Jose (Pancho Lind ) is killed with baseball bats by an all white street gang. One of the killers is the brother of one of the first policemen at the scene. Important evidence is compromised and no one is ever convicted, even though there are court filled rooms and plenty of protest marches outside the court house.

Deputy Chairman Fred Hampton is set up and drugged by police informant William O’Neal and murdered in a predawn raid organized by State’s Attorney Edward Hanrahan, and a special police team.

Pastor of Young Lords People’s Church, the Methodist Rev. Bruce Johnson is found by a postal worker, stabbed 17 times and his wife, Eugenia stabbed 9 times. The Young Lords opened up the Church and cooperated but the case has never been solved, nor investigated fully by the police.

After pleading guilty to a misdemeanor and receiving a one year sentence for the infamous $23 lumber case, Cha-Cha Jimenez requests personal time from the court, prior to being jailed, and goes underground. An underground training school is set up to train Young Lords leadership, to take over the organization.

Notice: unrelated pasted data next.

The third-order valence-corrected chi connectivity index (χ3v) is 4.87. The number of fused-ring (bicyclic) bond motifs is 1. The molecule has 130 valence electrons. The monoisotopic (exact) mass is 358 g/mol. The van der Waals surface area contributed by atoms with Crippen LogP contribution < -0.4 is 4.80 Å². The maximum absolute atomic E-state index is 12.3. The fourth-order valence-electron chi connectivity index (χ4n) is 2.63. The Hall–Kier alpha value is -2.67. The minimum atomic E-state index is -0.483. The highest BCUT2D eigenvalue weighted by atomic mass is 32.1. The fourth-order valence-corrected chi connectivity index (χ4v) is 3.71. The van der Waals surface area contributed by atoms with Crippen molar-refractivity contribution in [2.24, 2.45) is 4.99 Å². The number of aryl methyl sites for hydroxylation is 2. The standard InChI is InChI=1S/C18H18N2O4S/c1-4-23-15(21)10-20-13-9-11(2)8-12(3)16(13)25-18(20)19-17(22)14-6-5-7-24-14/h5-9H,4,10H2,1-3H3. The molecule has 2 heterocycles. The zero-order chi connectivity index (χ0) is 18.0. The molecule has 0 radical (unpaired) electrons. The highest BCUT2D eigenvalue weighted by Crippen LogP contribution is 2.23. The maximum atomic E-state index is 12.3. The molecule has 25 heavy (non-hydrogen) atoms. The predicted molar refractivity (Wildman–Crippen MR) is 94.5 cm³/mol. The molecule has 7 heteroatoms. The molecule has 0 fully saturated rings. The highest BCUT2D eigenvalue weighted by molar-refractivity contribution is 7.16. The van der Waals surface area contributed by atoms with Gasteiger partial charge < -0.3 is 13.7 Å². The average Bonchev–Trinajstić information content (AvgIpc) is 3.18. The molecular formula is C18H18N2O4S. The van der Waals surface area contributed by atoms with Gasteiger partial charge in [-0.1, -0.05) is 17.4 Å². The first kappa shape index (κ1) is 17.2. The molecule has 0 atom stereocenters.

Two and a half years after the Young Lords go underground as a group, Cha-Cha Jimenez agrees to turn himself in to begin serving the one year sentence and fight the ten remaining felony charges.

Young Lords and 500 supporters greet Cha-Cha Jimenez, exactly three years after the murder of Fred Hampton, on December 4th 1972, in front of the Town Hall District police station.

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PROTRACTED STRUGGLE

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The Young Lords, led now by Angie (Navedo) Adorno( because Cha-Cha Jimenez was incarcerated) posted a $75,000 cash bond for the ten remaining felony charges and Cha-Cha Jimenez was released. Soon after his release, the Intercommunal Survival Front led by Walter (Slim ) Coleman, the local United Farm Workers led by Marcos Munoz, American Indian Movement and some remaining members of the Black Panthers (others were disbanded or in Oakland for concentration and training and/or to work on Bobby Seale’s mayoral campaign) joined the Young Lords, for a press conference announcing the Jose (Cha-Cha) Jimenez bid for 46th ward alderman.

The Young Lords came in second and garnered 39% of the votes, in an area now being gentrified, with only 1000 Latino registered voters.